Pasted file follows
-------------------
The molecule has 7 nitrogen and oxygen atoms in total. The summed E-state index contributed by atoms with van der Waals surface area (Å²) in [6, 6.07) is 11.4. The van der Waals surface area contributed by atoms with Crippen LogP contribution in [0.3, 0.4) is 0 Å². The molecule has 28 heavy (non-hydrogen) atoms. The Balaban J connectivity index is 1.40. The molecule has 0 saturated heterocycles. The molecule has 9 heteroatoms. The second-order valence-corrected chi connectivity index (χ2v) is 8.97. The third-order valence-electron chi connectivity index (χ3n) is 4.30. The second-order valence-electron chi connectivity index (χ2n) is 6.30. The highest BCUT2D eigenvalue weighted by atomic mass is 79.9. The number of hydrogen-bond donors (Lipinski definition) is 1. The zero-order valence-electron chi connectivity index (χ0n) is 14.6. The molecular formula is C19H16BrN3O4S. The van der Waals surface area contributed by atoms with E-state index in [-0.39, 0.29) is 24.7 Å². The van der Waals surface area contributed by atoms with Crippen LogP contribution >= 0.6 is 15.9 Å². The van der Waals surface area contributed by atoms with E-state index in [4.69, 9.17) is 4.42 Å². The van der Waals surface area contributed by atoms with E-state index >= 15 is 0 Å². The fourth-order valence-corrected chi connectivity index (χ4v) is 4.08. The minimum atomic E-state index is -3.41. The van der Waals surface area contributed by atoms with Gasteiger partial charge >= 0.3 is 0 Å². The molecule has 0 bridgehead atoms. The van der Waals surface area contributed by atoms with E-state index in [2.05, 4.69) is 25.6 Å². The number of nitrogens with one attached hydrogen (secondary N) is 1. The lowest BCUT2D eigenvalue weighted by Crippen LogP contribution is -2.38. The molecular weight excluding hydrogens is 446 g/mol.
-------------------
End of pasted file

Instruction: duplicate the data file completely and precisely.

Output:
The molecule has 7 nitrogen and oxygen atoms in total. The summed E-state index contributed by atoms with van der Waals surface area (Å²) in [6, 6.07) is 11.4. The van der Waals surface area contributed by atoms with Crippen LogP contribution in [0.3, 0.4) is 0 Å². The molecule has 28 heavy (non-hydrogen) atoms. The Balaban J connectivity index is 1.40. The molecule has 0 saturated heterocycles. The molecule has 9 heteroatoms. The second-order valence-corrected chi connectivity index (χ2v) is 8.97. The third-order valence-electron chi connectivity index (χ3n) is 4.30. The second-order valence-electron chi connectivity index (χ2n) is 6.30. The highest BCUT2D eigenvalue weighted by atomic mass is 79.9. The number of hydrogen-bond donors (Lipinski definition) is 1. The zero-order valence-electron chi connectivity index (χ0n) is 14.6. The molecular formula is C19H16BrN3O4S. The van der Waals surface area contributed by atoms with E-state index in [-0.39, 0.29) is 24.7 Å². The van der Waals surface area contributed by atoms with Crippen LogP contribution >= 0.6 is 15.9 Å². The van der Waals surface area contributed by atoms with E-state index in [4.69, 9.17) is 4.42 Å². The van der Waals surface area contributed by atoms with E-state index >= 15 is 0 Å². The fourth-order valence-corrected chi connectivity index (χ4v) is 4.08. The minimum atomic E-state index is -3.41. The van der Waals surface area contributed by atoms with Gasteiger partial charge >= 0.3 is 0 Å². The molecule has 0 bridgehead atoms. The van der Waals surface area contributed by atoms with E-state index in [2.05, 4.69) is 25.6 Å². The number of nitrogens with one attached hydrogen (secondary N) is 1. The lowest BCUT2D eigenvalue weighted by Crippen LogP contribution is -2.38. The molecular weight excluding hydrogens is 446 g/mol.